Recent Examples on the Web: Noun

For Carlos and his family, though, the hopes of a swift reunion fade with every passing day. Jay Root And Shannon Najmabadi, star-telegram, "'A very cruel punishment': Family split by 'zero tolerance' won't try to cross again," 10 July 2018 Prescott connected with Allen Hurns on a back-shoulder fade in which Hurns boxed out Byron Jones and got both feet in bounds. Drew Davison, star-telegram, "5 takeaways from last day of Cowboys' minicamp," 14 June 2018 New navigational gestures and controls Google aims to make navigation and multitasking on the phone more approachable by making the tech fade into the background. Edward C. Baig, USA TODAY, "Five ways Android P will change how you use your smartphone--and put it down," 8 May 2018 Ismael Chamu looks the part of a typical college student, with his backpack, black jeans and stylish fade haircut. Teresa Watanabe, latimes.com, "He attends elite UC Berkeley but lives in a trailer with no heat or sewer hookups. Soon, he'll be scrambling to find new shelter," 12 Mar. 2018 As a kid trying to get a fashionable high-top fade in the 1990s, Capriece Batchelor felt defeated. Leilani Marie Labong, SFChronicle.com, "At the Culture of Hair salon, the mission is top of mind — and head," 5 July 2018 Quarterback Nate Sudfeld hit Joshua Perkins on a corner fade for a score. Jeff Mclane, Philly.com, "Eagles practice observations: Carson Wentz's arm strength; Philly Special redux; quarterback golf," 14 June 2018 Relatedly, John Cena now prefers his haircut high and tight, skin fade with a six guard up top. Chris Gayomali, GQ, "Suiting Up with John Cena," 12 June 2018 Rain should taper to showers tomorrow and fade later in the day to allow temperatures to warm up a bit better before sunset. Matt Rogers, Washington Post, "D.C.-area forecast: Cool and rainy through tomorrow afternoon, sun returns by Thursday," 24 Apr. 2018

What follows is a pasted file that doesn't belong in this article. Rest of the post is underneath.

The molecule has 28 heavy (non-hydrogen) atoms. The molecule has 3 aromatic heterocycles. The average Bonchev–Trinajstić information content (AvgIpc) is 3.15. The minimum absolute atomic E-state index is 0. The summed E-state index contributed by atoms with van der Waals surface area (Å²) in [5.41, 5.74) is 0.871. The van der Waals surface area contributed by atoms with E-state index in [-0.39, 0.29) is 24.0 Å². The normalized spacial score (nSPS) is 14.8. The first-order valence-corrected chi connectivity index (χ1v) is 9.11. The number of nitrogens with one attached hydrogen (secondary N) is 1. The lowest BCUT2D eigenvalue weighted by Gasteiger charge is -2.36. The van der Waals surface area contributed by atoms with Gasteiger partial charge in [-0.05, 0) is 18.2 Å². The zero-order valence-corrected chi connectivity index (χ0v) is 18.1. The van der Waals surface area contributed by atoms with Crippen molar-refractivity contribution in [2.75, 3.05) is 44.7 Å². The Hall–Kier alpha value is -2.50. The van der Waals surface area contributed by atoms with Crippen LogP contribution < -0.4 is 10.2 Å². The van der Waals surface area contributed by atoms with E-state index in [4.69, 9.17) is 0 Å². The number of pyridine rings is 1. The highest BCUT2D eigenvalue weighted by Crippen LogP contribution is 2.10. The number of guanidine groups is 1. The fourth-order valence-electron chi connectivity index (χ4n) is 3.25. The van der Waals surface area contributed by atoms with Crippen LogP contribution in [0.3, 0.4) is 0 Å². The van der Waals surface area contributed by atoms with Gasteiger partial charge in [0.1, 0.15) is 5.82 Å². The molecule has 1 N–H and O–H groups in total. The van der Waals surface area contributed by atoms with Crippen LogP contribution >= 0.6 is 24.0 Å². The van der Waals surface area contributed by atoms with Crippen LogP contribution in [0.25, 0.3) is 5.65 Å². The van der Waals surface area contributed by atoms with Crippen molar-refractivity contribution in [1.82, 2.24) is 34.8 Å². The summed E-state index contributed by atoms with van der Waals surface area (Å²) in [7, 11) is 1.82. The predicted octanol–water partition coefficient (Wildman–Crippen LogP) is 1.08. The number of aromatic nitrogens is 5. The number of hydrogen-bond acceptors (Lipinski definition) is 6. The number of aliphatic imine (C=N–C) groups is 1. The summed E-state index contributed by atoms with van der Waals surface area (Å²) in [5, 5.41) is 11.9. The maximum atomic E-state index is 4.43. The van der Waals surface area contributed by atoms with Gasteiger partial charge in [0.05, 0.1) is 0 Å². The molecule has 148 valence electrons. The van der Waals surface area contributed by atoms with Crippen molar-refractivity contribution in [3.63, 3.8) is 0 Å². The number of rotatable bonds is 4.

These example sentences are selected automatically from various online news sources to reflect current usage of the word 'fade.' Views expressed in the examples do not represent the opinion of Merriam-Webster or its editors. Send us feedback.

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First Known Use of fade

Verb

14th century, in the meaning defined at intransitive sense 1

Noun

1918, in the meaning defined at sense 1a

Adjective

15th century, in the meaning defined above

History and Etymology for fade

Verb

Middle English, from Anglo-French *fader, from fade feeble, insipid, from Vulgar Latin *fatidus, alteration of Latin fatuus fatuous, insipid

Noun

derivative of fade entry 1

Adjective

Middle English, from Anglo-French

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Dictionary Entries near fade

Fadden

fadding

faddle

fade

fadeaway

faded

fadedly

Statistics for fade

Last Updated

6 Nov 2018

Look-up Popularity

Time Traveler for fade

The first known use of fade was in the 14th century

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More Definitions for fade

fade

noun

Financial Definition of fade

What It Is

A fade is an investment strategy devoted to doing the opposite of the prevailing wisdom. In the brokerage sector, it also refers to a dealer's inability or refusal to fill an order at the prevailing bid/ask spread the dealer has published (that is, the dealer "fades" from trading).